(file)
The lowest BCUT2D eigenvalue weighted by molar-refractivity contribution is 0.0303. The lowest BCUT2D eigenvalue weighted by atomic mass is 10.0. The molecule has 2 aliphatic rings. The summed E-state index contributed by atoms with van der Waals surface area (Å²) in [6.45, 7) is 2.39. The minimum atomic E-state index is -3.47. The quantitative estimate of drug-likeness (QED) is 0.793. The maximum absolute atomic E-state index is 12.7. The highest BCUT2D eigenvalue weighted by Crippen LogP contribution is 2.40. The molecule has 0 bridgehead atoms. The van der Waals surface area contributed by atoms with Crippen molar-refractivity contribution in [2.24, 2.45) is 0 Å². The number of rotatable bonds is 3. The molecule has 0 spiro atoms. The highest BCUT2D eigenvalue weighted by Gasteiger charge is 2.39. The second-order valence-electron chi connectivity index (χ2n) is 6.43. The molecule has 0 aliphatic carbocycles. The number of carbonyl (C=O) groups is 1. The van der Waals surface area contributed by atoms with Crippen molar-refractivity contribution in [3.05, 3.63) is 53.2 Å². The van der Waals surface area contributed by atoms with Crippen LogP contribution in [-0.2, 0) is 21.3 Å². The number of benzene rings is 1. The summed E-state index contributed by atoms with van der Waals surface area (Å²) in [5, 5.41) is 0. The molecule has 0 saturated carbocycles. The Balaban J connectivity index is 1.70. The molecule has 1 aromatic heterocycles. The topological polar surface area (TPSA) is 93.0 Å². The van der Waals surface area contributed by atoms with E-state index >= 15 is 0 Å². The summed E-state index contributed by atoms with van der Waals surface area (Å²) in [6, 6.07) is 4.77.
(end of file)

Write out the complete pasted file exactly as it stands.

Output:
The lowest BCUT2D eigenvalue weighted by molar-refractivity contribution is 0.0303. The lowest BCUT2D eigenvalue weighted by atomic mass is 10.0. The molecule has 2 aliphatic rings. The summed E-state index contributed by atoms with van der Waals surface area (Å²) in [6.45, 7) is 2.39. The minimum atomic E-state index is -3.47. The quantitative estimate of drug-likeness (QED) is 0.793. The maximum absolute atomic E-state index is 12.7. The highest BCUT2D eigenvalue weighted by Crippen LogP contribution is 2.40. The molecule has 0 bridgehead atoms. The van der Waals surface area contributed by atoms with Crippen molar-refractivity contribution in [2.24, 2.45) is 0 Å². The number of rotatable bonds is 3. The molecule has 0 spiro atoms. The highest BCUT2D eigenvalue weighted by Gasteiger charge is 2.39. The second-order valence-electron chi connectivity index (χ2n) is 6.43. The molecule has 0 aliphatic carbocycles. The number of carbonyl (C=O) groups is 1. The van der Waals surface area contributed by atoms with Crippen molar-refractivity contribution in [3.05, 3.63) is 53.2 Å². The van der Waals surface area contributed by atoms with Crippen LogP contribution in [-0.2, 0) is 21.3 Å². The number of benzene rings is 1. The summed E-state index contributed by atoms with van der Waals surface area (Å²) in [5, 5.41) is 0. The molecule has 0 saturated carbocycles. The Balaban J connectivity index is 1.70. The molecule has 1 aromatic heterocycles. The topological polar surface area (TPSA) is 93.0 Å². The van der Waals surface area contributed by atoms with E-state index >= 15 is 0 Å². The summed E-state index contributed by atoms with van der Waals surface area (Å²) in [6, 6.07) is 4.77.